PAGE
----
AMD announces first Ryzen desktop chips with Vega graphics, teases future roadmap

AMD announces first Ryzen desktop chips with Vega graphics, teases future roadmap

But the company appears to want to shake up the entire market for business and consumer laptops, so it's also introducing CPUs for workstations as well as the Chromebooks and cheap 2-in-1 convertibles that are now a staple of Best Buy aisles.

The highly anticipated second-generation AMD Ryzen "Pinnacle Ridge" processors are not coming next month as previously thought.

Just as a fun fact, if you're trying to picture how tiny 12nm is, a typical human hair is around 7000nm thick. "We're going to improve a couple of capabilities, like when you plug in a USB hub to our root complex you get better throughput from multiple USB connections at the same time, we're improving power consumption". So it's not really a surprise that, in announcing its next wave of processors, this is where AMD is starting. AMD also has a full line of Ryzen mobile APUs coming as well as second-generation Ryzen desktop central processing units (CPUs) coming in April. AMD aims to release Ryzen 2 in 2019, and plans to release Ryzen 3 in 2020.

AMD also touts a "secure production environment" that begins on the assembly line, so you never have to worry about your Ryzen Pro system at any point along its journey to your hands. On January 9, the company will add Ryzen 3-branded low-end parts to the line-up, and February 12 will see the launch of desktop APUs. X470 will launch in April with the new Ryzen CPUs and be the brain behind the Zen+ platform. As these CPUs will still use the AM4 socket though, current motherboards can support them with a BIOS update. In the second quarter, Ryzen Pro Mobile parts-more or less identical to the regular Ryzen Mobile parts but with the lifecycle guarantees that enterprise buyers often demand for their fleets-will be released. The process shrink will result in a 10 percent performance improvement.

Without an APU that had both graphics and the company's greatly improved Zen CPU architecture, AMD was leaving a lot of potential sales on the table. Savings of up to 30% will be applied to the Ryzen 3, 5, 7, and Threadripper models, which should heat up the already-quite-hot CPU market. The Ryzen 5 2400G will run at up to 3.9GHz with 4-cores/8-threads and 11 CUs, a 65W TDP, and a price of $169. The Ryzen 5 2400G, for example, has a four core, eight thread CPU clocked at 3.6 GHz with a boost up to 3.9 GHz. Integrated graphics are the mainstay of both mobile and desktop computing.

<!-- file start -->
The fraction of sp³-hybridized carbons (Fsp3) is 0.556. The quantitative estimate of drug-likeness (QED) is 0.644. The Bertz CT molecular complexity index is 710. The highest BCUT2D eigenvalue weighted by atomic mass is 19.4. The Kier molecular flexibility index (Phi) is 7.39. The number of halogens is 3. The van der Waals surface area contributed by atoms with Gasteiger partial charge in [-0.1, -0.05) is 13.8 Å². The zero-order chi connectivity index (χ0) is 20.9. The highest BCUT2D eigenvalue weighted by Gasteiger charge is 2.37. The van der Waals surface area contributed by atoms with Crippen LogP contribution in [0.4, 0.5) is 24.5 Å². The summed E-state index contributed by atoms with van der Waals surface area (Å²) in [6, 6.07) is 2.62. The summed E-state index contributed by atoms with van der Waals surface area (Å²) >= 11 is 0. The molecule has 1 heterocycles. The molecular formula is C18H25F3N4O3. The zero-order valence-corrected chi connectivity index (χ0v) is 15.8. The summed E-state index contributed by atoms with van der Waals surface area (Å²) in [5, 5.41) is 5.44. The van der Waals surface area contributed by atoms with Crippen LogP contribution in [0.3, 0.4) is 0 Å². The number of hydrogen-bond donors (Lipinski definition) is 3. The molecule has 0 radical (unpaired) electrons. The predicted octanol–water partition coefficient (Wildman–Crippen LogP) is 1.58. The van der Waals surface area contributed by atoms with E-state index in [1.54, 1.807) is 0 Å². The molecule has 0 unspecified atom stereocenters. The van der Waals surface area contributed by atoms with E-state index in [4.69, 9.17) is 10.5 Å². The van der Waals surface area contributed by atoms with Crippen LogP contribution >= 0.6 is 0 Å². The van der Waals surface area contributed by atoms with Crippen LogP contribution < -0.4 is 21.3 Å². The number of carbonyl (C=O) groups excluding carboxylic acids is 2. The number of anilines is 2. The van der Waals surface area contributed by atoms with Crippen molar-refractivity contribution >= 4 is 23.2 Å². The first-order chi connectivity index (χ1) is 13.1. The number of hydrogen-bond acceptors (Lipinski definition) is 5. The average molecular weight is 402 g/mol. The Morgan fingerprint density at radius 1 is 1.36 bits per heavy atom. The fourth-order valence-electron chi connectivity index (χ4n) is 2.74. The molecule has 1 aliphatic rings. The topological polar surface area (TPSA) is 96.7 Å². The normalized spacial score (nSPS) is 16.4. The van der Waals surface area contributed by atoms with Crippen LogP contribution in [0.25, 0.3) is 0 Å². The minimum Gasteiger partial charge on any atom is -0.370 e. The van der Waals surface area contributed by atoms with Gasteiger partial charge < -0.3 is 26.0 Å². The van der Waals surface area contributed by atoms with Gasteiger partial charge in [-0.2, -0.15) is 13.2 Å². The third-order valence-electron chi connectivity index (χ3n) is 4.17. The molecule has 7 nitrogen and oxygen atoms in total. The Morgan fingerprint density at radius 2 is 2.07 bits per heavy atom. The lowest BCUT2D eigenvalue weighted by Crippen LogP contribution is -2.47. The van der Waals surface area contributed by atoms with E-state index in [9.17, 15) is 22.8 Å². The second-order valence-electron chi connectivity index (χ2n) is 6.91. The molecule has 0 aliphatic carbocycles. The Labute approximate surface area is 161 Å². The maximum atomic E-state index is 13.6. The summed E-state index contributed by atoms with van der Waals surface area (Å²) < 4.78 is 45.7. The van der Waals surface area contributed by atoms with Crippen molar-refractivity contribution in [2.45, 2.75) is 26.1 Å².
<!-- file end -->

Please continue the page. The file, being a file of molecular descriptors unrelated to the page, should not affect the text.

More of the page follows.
In terms of specs, the Ryzen 5 2400G with Radeon Vega Graphics is outfitted with 4 CPU cores, 8 threads, and a boost clock of 3.9GHz. Intel doesn't appear to have any current plans for a desktop oriented 8th Gen G-series part, however, so that will remain AMD's domain.

Finally, AMD hasn't forgot about corporate users. Now I wouldn't be getting too excited for any desktop announcements, because the only real desktop-class product the company revealed was a 7nm Vega variant for their Radeon Instinct compute card line.

AMD mentions new deep learning operations support for 7nm Vega, which could be something similar to Nvidia's Tensor Cores in GV100. The Vega architecture will shrink to 7nm and then be replaced by Navi, also at 7nm. AMD intends to take its momentum from 2017 and carry that through 2018, with aggressive roadmaps and some interesting products.

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